What the RBA Could Do Next to Control the Economic Qqueeze?

Fundamental analysis of Forex market

Australia has two key events next week in the agenda. The Reserve Bank is setting its policy on Tuesday at 03:30 GMT, while the next day at 01:30 GMT the Bureau of Statistics is releasing GDP figures for the second quarter. Market analysts are expecting the central bank to stand pat even if the economy potentially shows a steeper contraction in Q2. Yet, whether the aussie will continue its rally may depend on how dovish the statement will be given the recent virus resurgence. Meanwhile, PMI data out of China on Monday at 01:00 GMT could determine whether the currency can have a green start to the week.

A sharper contraction in Q2 may not be a big surprise

The aussie managed to complete a clear V-shaped recovery against the US dollar in five months and register new 2020 highs above the 0.7400 level on Friday as the political noise and the resurgence in new Covid-19 cases in the US discouraged interest in the greenback.

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It is not that Australia did not face a bounce in the number of infections. In fact, it did experience a second wave of the pandemic. Daily new cases increased exponentially to fresh peaks during the month of July, particularly in the key states of Victoria and New South Wales, forcing the government to shut parts of the economy and tighten restrictions on movements just after the country emerged from the first lockdown in June.

It’s likely that the resurgence in infections has further squeezed the economy in the third quarter and the Reserve Bank of Australia (RBA) will not forget to highlight the downside risks to the economy when it meets on Tuesday to assess its policy. The unemployment rate inched up for the third consecutive month to 7.5% in July and the consumer price index turned negative for the first time in the survey’s history in Q2, disrupting the RBA’s dual mandate of price stability and full employment. Last week, new capital expenditures data for the three months to June printed the fastest decline in investment in five years, and the negative construction figures further convinced economists that GDP figures in Q2 due on Wednesday may reveal a 6.0% quarterly contraction versus the softer 0.3% downfall in Q1. On a yearly basis, GDP is forecast to plummet by 5.3% after rising at a slower pace of 1.4% in the preceding quarter. That would be the first annual economic contraction in decades.

Why monetary policy will not change next week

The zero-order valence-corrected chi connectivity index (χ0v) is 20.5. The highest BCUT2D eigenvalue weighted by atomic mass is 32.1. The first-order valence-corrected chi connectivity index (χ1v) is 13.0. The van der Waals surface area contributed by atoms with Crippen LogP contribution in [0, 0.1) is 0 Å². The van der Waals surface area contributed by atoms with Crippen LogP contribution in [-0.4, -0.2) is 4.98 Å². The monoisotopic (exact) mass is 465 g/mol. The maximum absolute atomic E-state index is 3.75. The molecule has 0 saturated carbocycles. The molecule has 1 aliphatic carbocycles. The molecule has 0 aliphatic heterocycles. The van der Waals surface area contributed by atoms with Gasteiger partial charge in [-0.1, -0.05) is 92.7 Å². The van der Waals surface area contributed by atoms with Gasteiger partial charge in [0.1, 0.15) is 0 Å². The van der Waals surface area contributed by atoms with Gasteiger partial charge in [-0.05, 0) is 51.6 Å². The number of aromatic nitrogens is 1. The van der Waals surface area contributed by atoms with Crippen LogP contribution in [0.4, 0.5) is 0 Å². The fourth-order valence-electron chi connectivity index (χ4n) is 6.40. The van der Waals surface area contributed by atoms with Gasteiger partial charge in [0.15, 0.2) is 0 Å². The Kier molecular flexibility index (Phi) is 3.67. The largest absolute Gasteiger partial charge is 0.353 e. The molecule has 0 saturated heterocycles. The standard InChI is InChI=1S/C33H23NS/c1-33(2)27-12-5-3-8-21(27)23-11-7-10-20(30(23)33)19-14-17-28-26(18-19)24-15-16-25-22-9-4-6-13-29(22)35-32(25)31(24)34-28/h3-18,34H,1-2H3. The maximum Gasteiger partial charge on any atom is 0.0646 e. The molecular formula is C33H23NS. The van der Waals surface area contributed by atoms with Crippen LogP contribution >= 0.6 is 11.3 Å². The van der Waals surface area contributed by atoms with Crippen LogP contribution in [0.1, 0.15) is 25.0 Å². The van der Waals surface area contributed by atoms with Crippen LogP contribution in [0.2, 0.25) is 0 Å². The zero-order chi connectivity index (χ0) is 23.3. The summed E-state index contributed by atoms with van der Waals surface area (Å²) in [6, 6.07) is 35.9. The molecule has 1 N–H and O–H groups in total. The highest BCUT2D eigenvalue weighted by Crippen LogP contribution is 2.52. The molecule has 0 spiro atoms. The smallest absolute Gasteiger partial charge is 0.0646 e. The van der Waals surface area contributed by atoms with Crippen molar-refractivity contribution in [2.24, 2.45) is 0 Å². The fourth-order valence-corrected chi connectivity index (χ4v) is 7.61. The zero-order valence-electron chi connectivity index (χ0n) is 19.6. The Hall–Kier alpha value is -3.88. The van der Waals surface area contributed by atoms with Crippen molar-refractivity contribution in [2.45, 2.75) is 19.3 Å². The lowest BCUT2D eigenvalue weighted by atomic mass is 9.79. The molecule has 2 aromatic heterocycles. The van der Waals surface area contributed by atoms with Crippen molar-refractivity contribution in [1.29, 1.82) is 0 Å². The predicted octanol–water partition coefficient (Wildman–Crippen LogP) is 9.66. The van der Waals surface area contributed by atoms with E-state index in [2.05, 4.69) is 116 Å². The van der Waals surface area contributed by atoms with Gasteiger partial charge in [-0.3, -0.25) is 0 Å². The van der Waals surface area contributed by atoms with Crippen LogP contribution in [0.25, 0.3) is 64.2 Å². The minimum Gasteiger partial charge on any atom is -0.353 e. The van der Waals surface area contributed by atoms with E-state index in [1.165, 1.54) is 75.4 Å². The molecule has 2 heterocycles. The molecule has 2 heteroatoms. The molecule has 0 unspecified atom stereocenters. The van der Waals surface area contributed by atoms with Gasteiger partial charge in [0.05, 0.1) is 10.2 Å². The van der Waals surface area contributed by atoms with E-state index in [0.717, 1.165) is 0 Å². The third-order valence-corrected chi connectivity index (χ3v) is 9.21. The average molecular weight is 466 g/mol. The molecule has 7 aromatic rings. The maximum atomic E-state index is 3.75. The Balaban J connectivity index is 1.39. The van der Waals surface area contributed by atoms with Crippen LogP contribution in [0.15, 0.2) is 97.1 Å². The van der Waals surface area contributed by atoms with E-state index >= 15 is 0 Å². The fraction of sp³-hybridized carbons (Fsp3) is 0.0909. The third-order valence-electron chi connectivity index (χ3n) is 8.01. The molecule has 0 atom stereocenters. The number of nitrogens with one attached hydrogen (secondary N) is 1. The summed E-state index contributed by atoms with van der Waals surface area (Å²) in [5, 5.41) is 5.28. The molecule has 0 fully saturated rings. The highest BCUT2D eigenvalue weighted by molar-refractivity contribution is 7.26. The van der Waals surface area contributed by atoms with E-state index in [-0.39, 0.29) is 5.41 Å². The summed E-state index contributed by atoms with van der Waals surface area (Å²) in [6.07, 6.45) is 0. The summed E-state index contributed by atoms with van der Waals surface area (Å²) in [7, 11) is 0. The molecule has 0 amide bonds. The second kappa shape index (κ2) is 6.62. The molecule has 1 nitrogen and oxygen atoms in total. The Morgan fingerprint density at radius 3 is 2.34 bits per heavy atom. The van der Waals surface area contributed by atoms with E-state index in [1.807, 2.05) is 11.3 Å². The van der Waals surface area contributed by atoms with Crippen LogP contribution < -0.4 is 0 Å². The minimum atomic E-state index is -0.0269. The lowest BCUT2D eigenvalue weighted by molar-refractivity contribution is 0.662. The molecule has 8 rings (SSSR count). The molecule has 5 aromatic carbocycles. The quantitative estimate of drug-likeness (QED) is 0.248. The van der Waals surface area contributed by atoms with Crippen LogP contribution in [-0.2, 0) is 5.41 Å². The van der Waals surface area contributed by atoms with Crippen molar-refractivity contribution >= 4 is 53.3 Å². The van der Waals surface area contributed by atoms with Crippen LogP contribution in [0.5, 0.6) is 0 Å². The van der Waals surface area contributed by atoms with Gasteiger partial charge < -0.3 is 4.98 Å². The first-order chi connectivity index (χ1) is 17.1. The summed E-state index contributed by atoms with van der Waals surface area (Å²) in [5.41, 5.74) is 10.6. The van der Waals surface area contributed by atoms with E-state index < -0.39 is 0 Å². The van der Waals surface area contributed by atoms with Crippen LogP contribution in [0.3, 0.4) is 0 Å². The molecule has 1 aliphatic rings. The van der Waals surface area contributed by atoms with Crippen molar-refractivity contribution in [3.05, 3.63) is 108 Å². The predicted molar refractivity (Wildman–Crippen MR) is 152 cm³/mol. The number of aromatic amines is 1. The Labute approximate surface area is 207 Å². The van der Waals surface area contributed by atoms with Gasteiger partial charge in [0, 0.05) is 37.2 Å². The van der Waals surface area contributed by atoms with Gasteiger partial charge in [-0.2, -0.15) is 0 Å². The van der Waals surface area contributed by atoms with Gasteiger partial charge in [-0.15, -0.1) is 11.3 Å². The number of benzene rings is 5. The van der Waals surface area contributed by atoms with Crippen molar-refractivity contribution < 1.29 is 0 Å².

Well, negative interest rates remain in the toolbox for difficult times but currently such a decision would only damage foreign investment, which has been prominent to Australia’s growth for many decades now. Specifically, Australia is providing higher interest rates (0.25%) than the US is doing now along with New Zealand and Canada and that makes it an attractive destination for foreign investment. Of course, a drop in rates would bring downside pressures to the aussie and thus benefit exporters, though as long as there are other means to depreciate a currency and keep competitiveness in international markets, the central bank could avoid that strategy. The yield curve control aimed at keeping three-year yields at 0.25% has been implemented in March for that purpose.

Intervening in exchange markets could be another way, though according to the central bank this would be more effective if the aussie was out of step with fundamentals. For now, Australia’s major export iron ore is trading at a higher price, which is helping the aussie, while demand from its major trade partner, China, has been strengthening recently despite political tensions between the countries. At this point it is also worth noting that the Chinese manufacturing PMI index published by the National Bureau of Statistics is forecast to tick up to 51.2 from 51.1. Even though this is not a big improvement, it is still above the 50 level that separates growth from contraction and hence it is positive for the aussie. The currency could have a green start to the week if the Chinese PMI surprises to the upside.

Adopting more flexible inflation targeting could turn to be a popular tool for holding rates low for longer nowadays. The Fed came first on Thursday to say that it would allow inflation to rise above its 2.0% target for some period of time, without increasing rates. Other central banks have been examining that case too before Covid-19 kicked off, with the RBA discussing whether its 2-3% range target could widen to 1-3%.

AUD/USD levels to watch

AUD/USD managed to accelerate above the 0.7250 key level, where the 200 simple moving average (SMA) is hovering in the weekly chart and is currently stretching its five-month old uptrend towards the 0.7400 resistance area. Upbeat PMI readings out of China could enhance the move on Monday, while a large negative deviation from forecasts could push it back to the 0.7130 support zone. The RBA’s rate announcement could next trigger volatility to the pair but since no changes in policy are expected, the focus will turn to the wording policymakers will use in the statement. If policymakers give more weight on downside risks than expected, hinting a more accommodative stance in the remainder of the year, the pair could even head for the 50-day SMA and the 0.7040 barrier.

Alternatively, a less dovish tone on economy could see the price trading between 0.7400 and 0.7460.